“It’s all raw, live, unfiltered and unplugged, but it’s laid back and low-key. It’s not just for fans of country music, but fans of music and how it was created. It’s nice to see the writers of the hits get a little recognition.”
“A lot of serious songs had goofy beginnings,” added Black. “You never know what you’re going to hear.”
Black said he enjoys hearing and sharing the stories, but for him, the best moments are getting to hear a song the way it sounded right after the songwriter had completed the first draft.
While some of the hit songs are performed similarly to their well-known counterparts, others may have completely different words, arrangements or be performed on a different instrument altogether.
This year’s event will welcome 27 writers, a new record and a significant increase from the five who played the inaugural event in 2008.
The first festival was founded with the idea of keeping things quaint. According to Bogan it was never meant to be rival the size of similar festivals in bigger cities.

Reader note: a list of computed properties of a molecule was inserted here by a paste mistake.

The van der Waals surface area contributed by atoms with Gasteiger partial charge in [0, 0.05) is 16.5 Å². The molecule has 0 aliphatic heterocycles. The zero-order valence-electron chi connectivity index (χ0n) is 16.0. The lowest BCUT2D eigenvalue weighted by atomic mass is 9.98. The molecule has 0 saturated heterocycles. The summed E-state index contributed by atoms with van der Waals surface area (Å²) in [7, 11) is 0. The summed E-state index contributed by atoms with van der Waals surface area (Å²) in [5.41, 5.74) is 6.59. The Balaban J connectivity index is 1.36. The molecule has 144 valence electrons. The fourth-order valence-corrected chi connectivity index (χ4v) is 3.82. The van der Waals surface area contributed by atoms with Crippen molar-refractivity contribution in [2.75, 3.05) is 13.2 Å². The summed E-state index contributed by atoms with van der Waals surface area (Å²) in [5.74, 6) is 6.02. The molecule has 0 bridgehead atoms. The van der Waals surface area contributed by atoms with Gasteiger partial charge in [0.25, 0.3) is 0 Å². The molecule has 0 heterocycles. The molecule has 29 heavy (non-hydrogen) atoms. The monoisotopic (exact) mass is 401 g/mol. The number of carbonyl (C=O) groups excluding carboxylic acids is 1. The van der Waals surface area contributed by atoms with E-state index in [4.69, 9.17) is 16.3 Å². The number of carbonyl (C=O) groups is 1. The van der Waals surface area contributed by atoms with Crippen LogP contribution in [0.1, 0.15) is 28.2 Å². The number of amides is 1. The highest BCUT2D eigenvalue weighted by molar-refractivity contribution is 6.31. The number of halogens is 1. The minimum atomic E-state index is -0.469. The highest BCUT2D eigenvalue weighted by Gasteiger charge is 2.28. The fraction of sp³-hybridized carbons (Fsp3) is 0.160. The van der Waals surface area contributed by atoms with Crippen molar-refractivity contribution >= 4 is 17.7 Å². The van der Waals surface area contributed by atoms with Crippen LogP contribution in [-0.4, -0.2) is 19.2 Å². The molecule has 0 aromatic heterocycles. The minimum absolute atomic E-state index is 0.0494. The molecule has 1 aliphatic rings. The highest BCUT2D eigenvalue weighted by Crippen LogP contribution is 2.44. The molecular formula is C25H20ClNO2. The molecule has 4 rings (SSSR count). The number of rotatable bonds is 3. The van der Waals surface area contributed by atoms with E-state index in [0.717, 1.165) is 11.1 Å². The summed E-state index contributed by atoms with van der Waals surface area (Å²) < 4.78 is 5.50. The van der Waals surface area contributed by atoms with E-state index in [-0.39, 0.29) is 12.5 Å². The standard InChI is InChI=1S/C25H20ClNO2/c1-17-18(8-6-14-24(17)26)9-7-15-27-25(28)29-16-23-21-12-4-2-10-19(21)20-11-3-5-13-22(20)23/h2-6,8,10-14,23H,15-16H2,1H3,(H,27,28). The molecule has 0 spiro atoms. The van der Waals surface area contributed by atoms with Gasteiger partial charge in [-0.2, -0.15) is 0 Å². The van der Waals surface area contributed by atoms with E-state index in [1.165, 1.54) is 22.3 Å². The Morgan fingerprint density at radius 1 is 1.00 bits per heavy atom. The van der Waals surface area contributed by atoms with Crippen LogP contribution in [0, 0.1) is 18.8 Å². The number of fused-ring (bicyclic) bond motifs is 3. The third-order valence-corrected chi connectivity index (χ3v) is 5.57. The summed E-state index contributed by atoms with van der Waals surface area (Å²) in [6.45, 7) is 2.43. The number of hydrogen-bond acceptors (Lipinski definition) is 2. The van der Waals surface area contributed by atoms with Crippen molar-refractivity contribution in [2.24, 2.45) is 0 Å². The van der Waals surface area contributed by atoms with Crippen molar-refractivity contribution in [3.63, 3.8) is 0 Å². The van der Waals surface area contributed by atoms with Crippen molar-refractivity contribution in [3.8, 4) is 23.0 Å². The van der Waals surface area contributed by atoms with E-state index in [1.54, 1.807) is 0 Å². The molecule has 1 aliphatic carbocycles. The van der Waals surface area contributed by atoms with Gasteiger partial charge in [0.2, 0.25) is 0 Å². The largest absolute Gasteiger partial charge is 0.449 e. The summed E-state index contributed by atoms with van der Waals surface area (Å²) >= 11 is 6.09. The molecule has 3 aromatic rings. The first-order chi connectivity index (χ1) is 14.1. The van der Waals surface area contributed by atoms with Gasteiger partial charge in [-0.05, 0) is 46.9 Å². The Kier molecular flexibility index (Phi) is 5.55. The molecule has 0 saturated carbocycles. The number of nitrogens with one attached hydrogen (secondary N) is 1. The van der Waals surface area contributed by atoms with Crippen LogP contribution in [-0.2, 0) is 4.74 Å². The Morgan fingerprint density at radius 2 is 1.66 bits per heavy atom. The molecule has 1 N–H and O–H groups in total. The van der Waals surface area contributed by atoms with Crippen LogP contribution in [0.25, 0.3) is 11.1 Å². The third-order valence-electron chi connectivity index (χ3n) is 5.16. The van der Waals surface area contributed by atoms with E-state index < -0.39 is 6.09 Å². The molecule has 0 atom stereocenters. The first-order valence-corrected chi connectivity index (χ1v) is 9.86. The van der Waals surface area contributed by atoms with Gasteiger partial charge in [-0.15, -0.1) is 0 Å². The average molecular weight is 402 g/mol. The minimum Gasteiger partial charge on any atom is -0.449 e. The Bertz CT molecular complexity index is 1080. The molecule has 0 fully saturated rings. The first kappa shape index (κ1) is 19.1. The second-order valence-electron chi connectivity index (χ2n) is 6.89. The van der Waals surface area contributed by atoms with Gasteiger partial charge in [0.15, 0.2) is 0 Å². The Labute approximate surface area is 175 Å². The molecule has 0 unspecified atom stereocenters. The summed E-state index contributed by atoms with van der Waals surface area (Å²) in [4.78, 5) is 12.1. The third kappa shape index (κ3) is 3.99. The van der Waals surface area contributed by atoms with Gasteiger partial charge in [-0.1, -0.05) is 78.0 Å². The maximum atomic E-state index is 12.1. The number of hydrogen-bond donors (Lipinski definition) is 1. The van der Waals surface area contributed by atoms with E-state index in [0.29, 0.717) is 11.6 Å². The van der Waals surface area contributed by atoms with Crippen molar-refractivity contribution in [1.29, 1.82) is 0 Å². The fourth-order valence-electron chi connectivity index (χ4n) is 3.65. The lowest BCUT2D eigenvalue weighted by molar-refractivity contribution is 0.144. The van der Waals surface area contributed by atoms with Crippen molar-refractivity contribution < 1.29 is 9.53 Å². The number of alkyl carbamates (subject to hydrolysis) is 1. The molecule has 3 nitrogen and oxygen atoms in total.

“The first couple of years, the writers were asking us, ‘Where’s Port St. Joe?’” laughed Bogan.
The growth happened organically as word got around. More writers heard of the festival’s success and intimate setting and offered to share their stories. Bogan and fellow organizer Will Rambeaux seek out writers with great energy and an established hit on the radio to participate.
Bogan encouraged musicians and music lovers to take advantage and experience the performances in such an intimate environment. He said that each show acts as its own meet-and-greet.
“The writers are regular folks and they’re ridiculously talented,” he said. “Everyone is super accessible and they’re happy to come down and share.”
Black said that he was looking forward to some great music and sharing lunch with old buddies that he’d written songs with over the years.
“I’m looking forward to it and it’s going to be a lot of fun,” said Black. “The whole town should come out and have a blast.”